Baltimore County Councilman Wade Kach is urging the Baltimore County school board to vote down an agenda item that, if passed, would lift a ban put in place last year which prevents certain school personnel from destroying records.
“In the strongest terms, I urge the school board to reject this measure,” said Kach in a letter directed to all members of the board. “As you know, there is an ongoing performance audit being conducted by the Maryland Office of Legislative Audit.” He said, because the auditor “relies on this directive in order to ensure their access to information, it makes little sense to lift the hold on these documents.”
On Tuesday, the board will vote on whether to lift or modify a directive that was put in place after reports surfaced last year that roughly 2,600 financial disclosure statements had been destroyed prior to a high profile procurement audit.
The financial documents were also destroyed while a reporter was in the process of actively requesting some of the records.
School personnel were permitted to destroy the records since they had exceeded a four-year document retention mandate. But the purging was unprecedented since the system had maintained over 20 years of financial disclosure statements until destroying them preceding the audit in which the auditor later noted that he was unable to access certain records because they had been destroyed.
The discussion on whether to lift the ban that currently prevents executive directors and above from destroying documents while a new audit is underway, follows reports last week that even more records were destroyed last year, even after the district was directed to cease all further record purges .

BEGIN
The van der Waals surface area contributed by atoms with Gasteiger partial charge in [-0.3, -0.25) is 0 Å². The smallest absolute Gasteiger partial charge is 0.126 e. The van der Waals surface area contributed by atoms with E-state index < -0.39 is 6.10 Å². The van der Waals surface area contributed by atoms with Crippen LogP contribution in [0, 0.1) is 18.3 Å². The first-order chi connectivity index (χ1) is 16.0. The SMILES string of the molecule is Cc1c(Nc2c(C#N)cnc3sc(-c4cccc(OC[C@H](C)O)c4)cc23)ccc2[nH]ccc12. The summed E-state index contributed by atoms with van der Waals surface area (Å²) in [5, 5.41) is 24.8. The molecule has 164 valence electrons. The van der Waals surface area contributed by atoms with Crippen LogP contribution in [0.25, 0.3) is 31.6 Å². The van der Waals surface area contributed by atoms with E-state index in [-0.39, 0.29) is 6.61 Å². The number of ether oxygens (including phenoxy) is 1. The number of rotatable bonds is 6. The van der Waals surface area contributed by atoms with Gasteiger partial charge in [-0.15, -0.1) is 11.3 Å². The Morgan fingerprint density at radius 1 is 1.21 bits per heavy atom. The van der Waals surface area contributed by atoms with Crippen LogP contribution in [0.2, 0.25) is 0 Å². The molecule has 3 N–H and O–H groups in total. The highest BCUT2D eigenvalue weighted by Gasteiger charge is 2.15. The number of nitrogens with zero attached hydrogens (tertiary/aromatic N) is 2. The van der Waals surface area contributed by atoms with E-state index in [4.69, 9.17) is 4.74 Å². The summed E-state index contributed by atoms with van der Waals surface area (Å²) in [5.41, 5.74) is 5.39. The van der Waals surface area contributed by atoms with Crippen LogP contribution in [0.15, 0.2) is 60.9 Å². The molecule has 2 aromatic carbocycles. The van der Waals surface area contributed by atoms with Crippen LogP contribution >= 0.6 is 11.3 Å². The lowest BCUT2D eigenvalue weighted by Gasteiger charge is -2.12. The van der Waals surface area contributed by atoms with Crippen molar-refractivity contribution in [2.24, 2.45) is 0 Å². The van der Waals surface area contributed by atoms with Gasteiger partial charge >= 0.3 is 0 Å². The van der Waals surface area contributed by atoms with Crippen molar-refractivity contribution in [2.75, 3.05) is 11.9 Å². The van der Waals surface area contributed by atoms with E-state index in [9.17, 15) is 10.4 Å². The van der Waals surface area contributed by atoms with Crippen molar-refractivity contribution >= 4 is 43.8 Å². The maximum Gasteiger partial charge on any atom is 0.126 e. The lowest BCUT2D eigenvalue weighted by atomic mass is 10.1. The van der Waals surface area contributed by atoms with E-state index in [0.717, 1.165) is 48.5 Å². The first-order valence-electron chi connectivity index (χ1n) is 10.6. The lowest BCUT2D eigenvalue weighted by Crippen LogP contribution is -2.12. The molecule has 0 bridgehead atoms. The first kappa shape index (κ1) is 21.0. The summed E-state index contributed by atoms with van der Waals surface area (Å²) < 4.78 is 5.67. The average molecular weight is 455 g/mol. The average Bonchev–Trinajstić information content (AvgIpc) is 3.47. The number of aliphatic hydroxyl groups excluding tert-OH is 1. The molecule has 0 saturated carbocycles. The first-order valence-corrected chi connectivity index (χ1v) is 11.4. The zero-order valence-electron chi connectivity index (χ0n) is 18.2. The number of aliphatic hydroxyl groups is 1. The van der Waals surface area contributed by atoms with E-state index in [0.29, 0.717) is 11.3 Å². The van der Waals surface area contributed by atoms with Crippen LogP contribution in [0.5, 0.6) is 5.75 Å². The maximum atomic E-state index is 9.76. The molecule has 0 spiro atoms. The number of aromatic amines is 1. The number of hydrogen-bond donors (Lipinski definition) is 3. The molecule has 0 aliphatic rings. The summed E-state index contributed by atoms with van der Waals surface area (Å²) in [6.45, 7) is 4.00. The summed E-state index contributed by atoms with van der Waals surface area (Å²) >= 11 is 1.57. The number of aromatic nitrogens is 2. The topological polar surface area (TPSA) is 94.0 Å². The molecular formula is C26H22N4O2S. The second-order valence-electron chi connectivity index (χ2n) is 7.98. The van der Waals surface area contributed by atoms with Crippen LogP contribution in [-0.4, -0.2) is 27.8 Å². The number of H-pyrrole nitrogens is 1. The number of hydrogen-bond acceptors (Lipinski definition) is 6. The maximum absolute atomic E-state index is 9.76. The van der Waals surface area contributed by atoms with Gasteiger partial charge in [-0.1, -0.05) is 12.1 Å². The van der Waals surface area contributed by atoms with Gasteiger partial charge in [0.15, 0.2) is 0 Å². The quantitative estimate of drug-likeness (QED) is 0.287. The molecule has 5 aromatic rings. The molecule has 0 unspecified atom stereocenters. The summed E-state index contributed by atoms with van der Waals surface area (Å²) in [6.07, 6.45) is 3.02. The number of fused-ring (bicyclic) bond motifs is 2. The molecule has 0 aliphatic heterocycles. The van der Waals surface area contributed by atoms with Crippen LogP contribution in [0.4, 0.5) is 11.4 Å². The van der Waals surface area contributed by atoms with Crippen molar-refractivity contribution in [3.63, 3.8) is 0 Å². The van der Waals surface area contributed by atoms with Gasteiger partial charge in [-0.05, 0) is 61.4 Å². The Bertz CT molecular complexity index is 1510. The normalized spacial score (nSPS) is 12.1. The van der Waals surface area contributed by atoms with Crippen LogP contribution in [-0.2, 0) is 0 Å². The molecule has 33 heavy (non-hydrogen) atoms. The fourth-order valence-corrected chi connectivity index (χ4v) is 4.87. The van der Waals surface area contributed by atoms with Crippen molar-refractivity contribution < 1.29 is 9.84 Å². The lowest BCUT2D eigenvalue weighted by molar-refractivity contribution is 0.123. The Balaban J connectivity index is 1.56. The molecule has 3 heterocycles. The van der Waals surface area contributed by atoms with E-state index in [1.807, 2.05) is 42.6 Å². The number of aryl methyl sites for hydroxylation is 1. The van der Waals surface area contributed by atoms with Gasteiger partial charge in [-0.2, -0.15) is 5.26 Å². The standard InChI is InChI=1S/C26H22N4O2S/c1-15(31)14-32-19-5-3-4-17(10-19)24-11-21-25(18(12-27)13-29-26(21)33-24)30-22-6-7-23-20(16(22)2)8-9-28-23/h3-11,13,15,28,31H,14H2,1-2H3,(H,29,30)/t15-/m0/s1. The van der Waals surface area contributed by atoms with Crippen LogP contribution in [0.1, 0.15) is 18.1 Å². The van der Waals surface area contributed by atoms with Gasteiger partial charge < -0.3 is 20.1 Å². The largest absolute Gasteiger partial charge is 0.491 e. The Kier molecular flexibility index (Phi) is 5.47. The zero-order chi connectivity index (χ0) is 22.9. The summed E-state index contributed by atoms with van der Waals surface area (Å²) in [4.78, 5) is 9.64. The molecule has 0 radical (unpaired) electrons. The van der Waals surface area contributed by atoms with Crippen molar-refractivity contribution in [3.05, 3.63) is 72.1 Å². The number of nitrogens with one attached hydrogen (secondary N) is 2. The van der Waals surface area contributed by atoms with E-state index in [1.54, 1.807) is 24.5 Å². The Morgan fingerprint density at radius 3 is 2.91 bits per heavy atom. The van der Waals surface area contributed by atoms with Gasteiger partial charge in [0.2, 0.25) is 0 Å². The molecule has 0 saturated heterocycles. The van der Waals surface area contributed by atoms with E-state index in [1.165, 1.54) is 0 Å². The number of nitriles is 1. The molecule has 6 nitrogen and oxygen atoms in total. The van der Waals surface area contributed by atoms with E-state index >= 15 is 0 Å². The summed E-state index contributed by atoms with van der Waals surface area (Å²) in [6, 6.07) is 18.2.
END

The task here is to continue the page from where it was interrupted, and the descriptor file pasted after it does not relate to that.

After the school board voted last year to place a hold on the destruction of all records, employees relocated, purportedly scanned and then destroyed boxes of records from a file room that contained accounting records and reimbursement forms, as first reported by The Gunpowder Gazette last week.
A list of what was destroyed was not provided to The Gunpowder Gazette by the school district, but a short explanation was provided that stated the records that had been destroyed “included vendor invoice documents” from the system’s accounts payable department.
The legislative audit that is underway, ordinarily performed on the school system every six years, began one year early this year and will look into various aspects of school operations, including contract procurement practices.
The last legislative audit, completed in 2015, flagged certain contracts in which school staff made use of cooperative agreements, sometimes called “piggybacked contracts,” where the district used terms pre-negotiated between other school districts and vendors. The auditors asked Baltimore County schools to make more of an effort to allow vendors to bid on jobs for the district.
Kach joins Delegate Robin Grammer who, last week, called on the school board to remove the agenda item from Tuesday’s meeting, altogether. After this story published, District Five Councilman David Marks also sent a letter to the school board, stating that he, too, opposes the ban reversal.
Kach, a Republican who represents the county’s third council district, is a former math teacher for the school system. He also worked as an auditor in the system’s Office of Internal Audit.
In the letter to board members, Kach encouraged Baltimore County schools to conduct a “full accounting of previous practices.”